Fallstudie A1

Case Study A1: Cluster Tox

Hybrid nanoparticles made up of polymeric and anorganic building blocks and larger clusters assembled thereof are key components in increasingly used and newly developed advanced materials.

Examples of hybrid nanomaterials

Example 1: The option of manipulating the light emitting properties in a dynamic manner makes polymer-coated nanoparticle ensembles to promising components in next-generation displays.1

Example 2: Hierarchically nanostructured anodes consisting of Silica nanoparticles in combination with poly(vinyl butyrale) / poly(acrylic acid) binding agent improve the performance of Lithium ion batteries.2

Example 3: The possibility to controll the decomposition of large nanopartilcle clusters linked by polymers into smaller nano objects for use in nanotheranostics.3

Physicochemical properties (e.g. dimension, shape, density of functional groups, surface heterogeneity, dispersity) of nanoparticles influence their interactions with molecules in biologic systems – and therewith their toxicity.

As for the effect those structural parameters of larger, hierarchical hybrid clusters on biological entities, very little is known at the moment. This motivates the research project A1: We want to resolve and understand the role of total size, number of molecules and macromolecular surface functionalisation of hybrid nanoclusters are affecting uptake by and distribution in cells, as well as their stability and toxicity.

Cluster preparation at IPF

At IPF, a modell system of so-called planet-satellite nanostructures will be synthesised.4 The syntesis can be done in a modular fashion, resulting in a library of structurally and compositionally different polymer-linked hybrid nanoparticle clusters.

The cluster systems will comprise of:

  • distinct numbers and sizes of the constituent inorganic nanoparticles and,
  • distinct polymer functionalization.

In particular, macromolecular nanoparticle linkers with varying amount of charged functional groups, with pH-responsive groups (mimicking weak polyelectrolytes employed in batteries) and pH-labile groups (mimicking the controlled decay of tumour-targeting clusters at their target site) will be employed.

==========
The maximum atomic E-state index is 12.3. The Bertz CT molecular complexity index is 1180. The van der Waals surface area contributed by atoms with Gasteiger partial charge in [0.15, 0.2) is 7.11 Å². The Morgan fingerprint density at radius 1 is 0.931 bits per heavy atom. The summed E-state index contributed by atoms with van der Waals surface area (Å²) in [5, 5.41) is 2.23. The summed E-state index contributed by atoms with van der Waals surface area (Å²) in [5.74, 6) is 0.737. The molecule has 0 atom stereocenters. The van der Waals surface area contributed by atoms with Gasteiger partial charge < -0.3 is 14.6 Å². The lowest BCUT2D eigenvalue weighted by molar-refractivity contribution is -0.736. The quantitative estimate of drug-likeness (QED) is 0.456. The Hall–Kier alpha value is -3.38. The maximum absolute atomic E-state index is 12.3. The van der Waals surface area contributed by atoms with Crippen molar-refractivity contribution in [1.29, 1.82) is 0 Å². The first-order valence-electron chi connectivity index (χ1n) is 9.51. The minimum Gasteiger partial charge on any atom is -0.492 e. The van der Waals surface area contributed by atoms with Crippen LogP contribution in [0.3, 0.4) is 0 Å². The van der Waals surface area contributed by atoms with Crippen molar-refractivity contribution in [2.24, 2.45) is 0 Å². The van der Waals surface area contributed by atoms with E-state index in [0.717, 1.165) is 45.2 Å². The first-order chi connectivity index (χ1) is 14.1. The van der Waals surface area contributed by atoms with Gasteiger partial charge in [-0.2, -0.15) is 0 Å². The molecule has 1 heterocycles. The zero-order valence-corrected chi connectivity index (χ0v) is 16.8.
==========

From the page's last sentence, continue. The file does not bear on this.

Scheme of surface-functionalised nanoparticle. Source: S. V. Lenjani/IPF

In-vitro analysis at INM

The cluster systems will be analysed in vitro in a lung model in terms of internalisation, subcellular localisation (confocal laser scanning and dark-field microscopy), lysosomal stability (dye accumulation, lysosomal protein release), and toxicity (cytotoxicity, ROS formation, cytokine release). All experiments involving clusters will be compared with the behaviour of the individual cluster components (i.e. the primary nanoparticles).

Mikroscopic images with the aim of localising nanoparticles inside cells. Left: Mouse liver section with fluorescent nanoparticles (magenta & white arrows). Right: Mikroscopic analysis of the activity of transcription factor NF-κB in human lung carcinoma cells (A549). Source: INM

References and previous work

  1. Greybush NJ et al., Dynamic Plasmonic Pixels. ACS Nano 13:4 (2019) 3875. https://doi.org/10.1021/acsnano.9b00905
  2. Urbanski A et al., An Efficient Two-Polymer Binder for High-Performance Silicon Nanoparticle-Based Lithium-Ion Batteries: A Systematic Case Study with Commercial Polyacrylic Acid and Polyvinyl Butyral Polymers. J Electrochem Soc 166 (2019) A5275. http://dx.doi.org/10.1149/2.0371903jes
  3. Chou LYT, Zagorovsky K & Chan WCW, DNA assembly of nanoparticle superstructures for controlled biological delivery and elimination. Nat Nanotech 9 (2014) 148. https://doi.org/10.1038/nnano.2013.309
  4. Rossner C, Fery A, Planet-satellite nanostructures from inorganic nanoparticles: from synthesis to emerging application. MRS Communications 10 (2020) 112–122. https://doi.org/10.1557/mrc.2019.163

Involved Partners